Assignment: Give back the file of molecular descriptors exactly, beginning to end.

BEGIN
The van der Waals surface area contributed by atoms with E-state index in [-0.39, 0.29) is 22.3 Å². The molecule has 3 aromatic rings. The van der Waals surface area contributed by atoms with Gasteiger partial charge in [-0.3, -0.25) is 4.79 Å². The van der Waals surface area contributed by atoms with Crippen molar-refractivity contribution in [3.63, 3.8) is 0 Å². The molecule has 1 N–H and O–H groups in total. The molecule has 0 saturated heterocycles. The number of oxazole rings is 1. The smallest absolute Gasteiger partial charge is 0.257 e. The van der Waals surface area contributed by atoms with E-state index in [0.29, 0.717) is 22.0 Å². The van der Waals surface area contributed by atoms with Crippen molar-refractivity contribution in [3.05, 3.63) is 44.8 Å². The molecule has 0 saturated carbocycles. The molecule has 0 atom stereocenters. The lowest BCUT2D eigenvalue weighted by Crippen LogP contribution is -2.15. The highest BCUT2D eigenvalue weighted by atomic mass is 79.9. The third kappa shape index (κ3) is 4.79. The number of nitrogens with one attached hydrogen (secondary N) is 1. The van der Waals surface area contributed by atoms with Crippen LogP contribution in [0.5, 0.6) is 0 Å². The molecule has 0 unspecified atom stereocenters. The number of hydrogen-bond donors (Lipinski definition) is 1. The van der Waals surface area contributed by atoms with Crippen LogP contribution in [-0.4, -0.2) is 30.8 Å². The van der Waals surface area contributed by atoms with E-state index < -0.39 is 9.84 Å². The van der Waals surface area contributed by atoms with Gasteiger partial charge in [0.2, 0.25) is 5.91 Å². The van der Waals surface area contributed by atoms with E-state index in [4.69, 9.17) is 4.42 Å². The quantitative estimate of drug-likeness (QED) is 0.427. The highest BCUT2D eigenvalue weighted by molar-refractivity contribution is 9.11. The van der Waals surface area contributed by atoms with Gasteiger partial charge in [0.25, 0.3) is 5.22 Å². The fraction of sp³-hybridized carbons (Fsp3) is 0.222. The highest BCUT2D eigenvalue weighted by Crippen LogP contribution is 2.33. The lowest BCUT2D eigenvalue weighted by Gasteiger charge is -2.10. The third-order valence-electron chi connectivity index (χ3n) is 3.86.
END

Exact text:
The van der Waals surface area contributed by atoms with E-state index in [-0.39, 0.29) is 22.3 Å². The molecule has 3 aromatic rings. The van der Waals surface area contributed by atoms with Gasteiger partial charge in [-0.3, -0.25) is 4.79 Å². The van der Waals surface area contributed by atoms with Crippen molar-refractivity contribution in [3.63, 3.8) is 0 Å². The molecule has 1 N–H and O–H groups in total. The molecule has 0 saturated heterocycles. The number of oxazole rings is 1. The smallest absolute Gasteiger partial charge is 0.257 e. The van der Waals surface area contributed by atoms with E-state index in [0.29, 0.717) is 22.0 Å². The van der Waals surface area contributed by atoms with Crippen molar-refractivity contribution in [3.05, 3.63) is 44.8 Å². The molecule has 0 saturated carbocycles. The molecule has 0 atom stereocenters. The lowest BCUT2D eigenvalue weighted by Crippen LogP contribution is -2.15. The highest BCUT2D eigenvalue weighted by atomic mass is 79.9. The third kappa shape index (κ3) is 4.79. The number of nitrogens with one attached hydrogen (secondary N) is 1. The van der Waals surface area contributed by atoms with Crippen LogP contribution in [0.5, 0.6) is 0 Å². The molecule has 0 unspecified atom stereocenters. The number of hydrogen-bond donors (Lipinski definition) is 1. The van der Waals surface area contributed by atoms with Crippen LogP contribution in [-0.4, -0.2) is 30.8 Å². The van der Waals surface area contributed by atoms with E-state index < -0.39 is 9.84 Å². The van der Waals surface area contributed by atoms with Gasteiger partial charge in [0.2, 0.25) is 5.91 Å². The van der Waals surface area contributed by atoms with E-state index in [4.69, 9.17) is 4.42 Å². The quantitative estimate of drug-likeness (QED) is 0.427. The highest BCUT2D eigenvalue weighted by molar-refractivity contribution is 9.11. The van der Waals surface area contributed by atoms with Gasteiger partial charge in [0.25, 0.3) is 5.22 Å². The fraction of sp³-hybridized carbons (Fsp3) is 0.222. The highest BCUT2D eigenvalue weighted by Crippen LogP contribution is 2.33. The lowest BCUT2D eigenvalue weighted by Gasteiger charge is -2.10. The third-order valence-electron chi connectivity index (χ3n) is 3.86.